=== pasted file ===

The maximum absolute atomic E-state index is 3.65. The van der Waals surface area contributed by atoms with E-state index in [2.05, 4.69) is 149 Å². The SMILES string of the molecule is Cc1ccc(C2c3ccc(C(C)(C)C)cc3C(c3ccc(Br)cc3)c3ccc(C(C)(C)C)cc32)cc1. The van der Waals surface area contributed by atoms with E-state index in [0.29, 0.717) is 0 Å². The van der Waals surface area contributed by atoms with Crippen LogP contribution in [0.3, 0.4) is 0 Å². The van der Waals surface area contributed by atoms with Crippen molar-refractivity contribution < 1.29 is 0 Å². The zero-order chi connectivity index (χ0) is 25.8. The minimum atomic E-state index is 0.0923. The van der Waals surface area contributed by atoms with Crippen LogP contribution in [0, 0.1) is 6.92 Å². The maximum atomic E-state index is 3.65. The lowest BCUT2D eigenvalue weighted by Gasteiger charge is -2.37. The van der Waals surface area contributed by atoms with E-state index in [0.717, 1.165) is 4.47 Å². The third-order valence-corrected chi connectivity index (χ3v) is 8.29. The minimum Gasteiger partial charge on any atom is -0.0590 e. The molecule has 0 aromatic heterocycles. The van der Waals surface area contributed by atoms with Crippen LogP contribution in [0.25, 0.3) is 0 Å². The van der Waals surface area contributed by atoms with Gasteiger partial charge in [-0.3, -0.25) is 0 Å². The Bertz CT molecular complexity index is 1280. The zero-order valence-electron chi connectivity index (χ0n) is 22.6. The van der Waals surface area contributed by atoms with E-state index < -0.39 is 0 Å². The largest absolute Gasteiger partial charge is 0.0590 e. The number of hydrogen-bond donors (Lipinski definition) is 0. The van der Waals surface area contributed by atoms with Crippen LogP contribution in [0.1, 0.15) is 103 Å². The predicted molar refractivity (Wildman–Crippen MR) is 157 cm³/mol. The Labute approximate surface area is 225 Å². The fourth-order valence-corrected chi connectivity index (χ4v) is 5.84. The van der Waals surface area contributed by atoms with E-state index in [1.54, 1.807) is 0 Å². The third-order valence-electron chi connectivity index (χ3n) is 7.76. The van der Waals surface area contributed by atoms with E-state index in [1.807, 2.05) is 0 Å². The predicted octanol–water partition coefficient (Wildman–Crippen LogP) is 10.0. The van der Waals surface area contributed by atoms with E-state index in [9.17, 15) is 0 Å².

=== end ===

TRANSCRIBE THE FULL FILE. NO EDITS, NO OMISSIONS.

The maximum absolute atomic E-state index is 3.65. The van der Waals surface area contributed by atoms with E-state index in [2.05, 4.69) is 149 Å². The SMILES string of the molecule is Cc1ccc(C2c3ccc(C(C)(C)C)cc3C(c3ccc(Br)cc3)c3ccc(C(C)(C)C)cc32)cc1. The van der Waals surface area contributed by atoms with E-state index in [0.29, 0.717) is 0 Å². The van der Waals surface area contributed by atoms with Crippen LogP contribution in [0.3, 0.4) is 0 Å². The van der Waals surface area contributed by atoms with Crippen molar-refractivity contribution < 1.29 is 0 Å². The zero-order chi connectivity index (χ0) is 25.8. The minimum atomic E-state index is 0.0923. The van der Waals surface area contributed by atoms with Crippen LogP contribution in [0, 0.1) is 6.92 Å². The maximum atomic E-state index is 3.65. The lowest BCUT2D eigenvalue weighted by Gasteiger charge is -2.37. The van der Waals surface area contributed by atoms with E-state index in [0.717, 1.165) is 4.47 Å². The third-order valence-corrected chi connectivity index (χ3v) is 8.29. The minimum Gasteiger partial charge on any atom is -0.0590 e. The molecule has 0 aromatic heterocycles. The van der Waals surface area contributed by atoms with Crippen LogP contribution in [0.25, 0.3) is 0 Å². The van der Waals surface area contributed by atoms with Gasteiger partial charge in [-0.3, -0.25) is 0 Å². The Bertz CT molecular complexity index is 1280. The zero-order valence-electron chi connectivity index (χ0n) is 22.6. The van der Waals surface area contributed by atoms with E-state index < -0.39 is 0 Å². The largest absolute Gasteiger partial charge is 0.0590 e. The number of hydrogen-bond donors (Lipinski definition) is 0. The van der Waals surface area contributed by atoms with Crippen LogP contribution in [0.1, 0.15) is 103 Å². The predicted molar refractivity (Wildman–Crippen MR) is 157 cm³/mol. The Labute approximate surface area is 225 Å². The fourth-order valence-corrected chi connectivity index (χ4v) is 5.84. The van der Waals surface area contributed by atoms with E-state index in [1.54, 1.807) is 0 Å². The third-order valence-electron chi connectivity index (χ3n) is 7.76. The van der Waals surface area contributed by atoms with E-state index in [1.807, 2.05) is 0 Å². The predicted octanol–water partition coefficient (Wildman–Crippen LogP) is 10.0. The van der Waals surface area contributed by atoms with E-state index in [9.17, 15) is 0 Å².